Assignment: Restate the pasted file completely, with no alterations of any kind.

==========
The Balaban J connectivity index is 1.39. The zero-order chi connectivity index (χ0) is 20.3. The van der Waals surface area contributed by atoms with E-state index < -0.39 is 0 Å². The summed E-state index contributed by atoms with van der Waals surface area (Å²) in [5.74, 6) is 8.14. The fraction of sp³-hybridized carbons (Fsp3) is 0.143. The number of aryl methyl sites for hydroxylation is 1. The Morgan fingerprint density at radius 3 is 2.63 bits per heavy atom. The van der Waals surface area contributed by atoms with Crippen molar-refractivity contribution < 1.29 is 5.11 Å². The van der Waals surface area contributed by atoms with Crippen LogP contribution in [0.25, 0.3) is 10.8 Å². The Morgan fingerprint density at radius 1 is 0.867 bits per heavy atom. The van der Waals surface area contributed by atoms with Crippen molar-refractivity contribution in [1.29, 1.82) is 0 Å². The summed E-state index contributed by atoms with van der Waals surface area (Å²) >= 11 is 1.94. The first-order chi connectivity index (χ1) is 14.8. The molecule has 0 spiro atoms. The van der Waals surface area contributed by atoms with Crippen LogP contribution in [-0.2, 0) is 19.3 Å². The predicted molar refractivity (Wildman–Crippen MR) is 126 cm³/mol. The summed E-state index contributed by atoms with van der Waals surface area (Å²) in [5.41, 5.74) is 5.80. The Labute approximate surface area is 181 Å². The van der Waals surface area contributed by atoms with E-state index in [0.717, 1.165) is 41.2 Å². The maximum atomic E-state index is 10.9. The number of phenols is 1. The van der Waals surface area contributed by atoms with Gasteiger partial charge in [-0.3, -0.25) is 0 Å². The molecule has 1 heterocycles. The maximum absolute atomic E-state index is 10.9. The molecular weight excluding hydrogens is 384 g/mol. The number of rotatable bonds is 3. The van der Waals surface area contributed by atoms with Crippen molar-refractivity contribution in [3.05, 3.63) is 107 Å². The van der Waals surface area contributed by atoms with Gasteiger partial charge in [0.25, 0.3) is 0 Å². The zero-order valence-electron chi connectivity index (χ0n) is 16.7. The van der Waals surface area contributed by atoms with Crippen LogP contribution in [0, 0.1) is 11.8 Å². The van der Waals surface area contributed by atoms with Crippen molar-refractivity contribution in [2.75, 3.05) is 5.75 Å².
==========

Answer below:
The Balaban J connectivity index is 1.39. The zero-order chi connectivity index (χ0) is 20.3. The van der Waals surface area contributed by atoms with E-state index < -0.39 is 0 Å². The summed E-state index contributed by atoms with van der Waals surface area (Å²) in [5.74, 6) is 8.14. The fraction of sp³-hybridized carbons (Fsp3) is 0.143. The number of aryl methyl sites for hydroxylation is 1. The Morgan fingerprint density at radius 3 is 2.63 bits per heavy atom. The van der Waals surface area contributed by atoms with Crippen molar-refractivity contribution < 1.29 is 5.11 Å². The van der Waals surface area contributed by atoms with Crippen LogP contribution in [0.25, 0.3) is 10.8 Å². The Morgan fingerprint density at radius 1 is 0.867 bits per heavy atom. The van der Waals surface area contributed by atoms with Crippen molar-refractivity contribution in [1.29, 1.82) is 0 Å². The summed E-state index contributed by atoms with van der Waals surface area (Å²) >= 11 is 1.94. The first-order chi connectivity index (χ1) is 14.8. The molecule has 0 spiro atoms. The van der Waals surface area contributed by atoms with Crippen LogP contribution in [-0.2, 0) is 19.3 Å². The predicted molar refractivity (Wildman–Crippen MR) is 126 cm³/mol. The summed E-state index contributed by atoms with van der Waals surface area (Å²) in [5.41, 5.74) is 5.80. The Labute approximate surface area is 181 Å². The van der Waals surface area contributed by atoms with E-state index in [0.717, 1.165) is 41.2 Å². The maximum atomic E-state index is 10.9. The number of phenols is 1. The van der Waals surface area contributed by atoms with Gasteiger partial charge in [-0.3, -0.25) is 0 Å². The molecule has 1 heterocycles. The maximum absolute atomic E-state index is 10.9. The molecular weight excluding hydrogens is 384 g/mol. The number of rotatable bonds is 3. The van der Waals surface area contributed by atoms with Crippen molar-refractivity contribution in [3.05, 3.63) is 107 Å². The van der Waals surface area contributed by atoms with Gasteiger partial charge in [0.25, 0.3) is 0 Å². The zero-order valence-electron chi connectivity index (χ0n) is 16.7. The van der Waals surface area contributed by atoms with Crippen LogP contribution in [0, 0.1) is 11.8 Å². The van der Waals surface area contributed by atoms with Crippen molar-refractivity contribution in [2.75, 3.05) is 5.75 Å².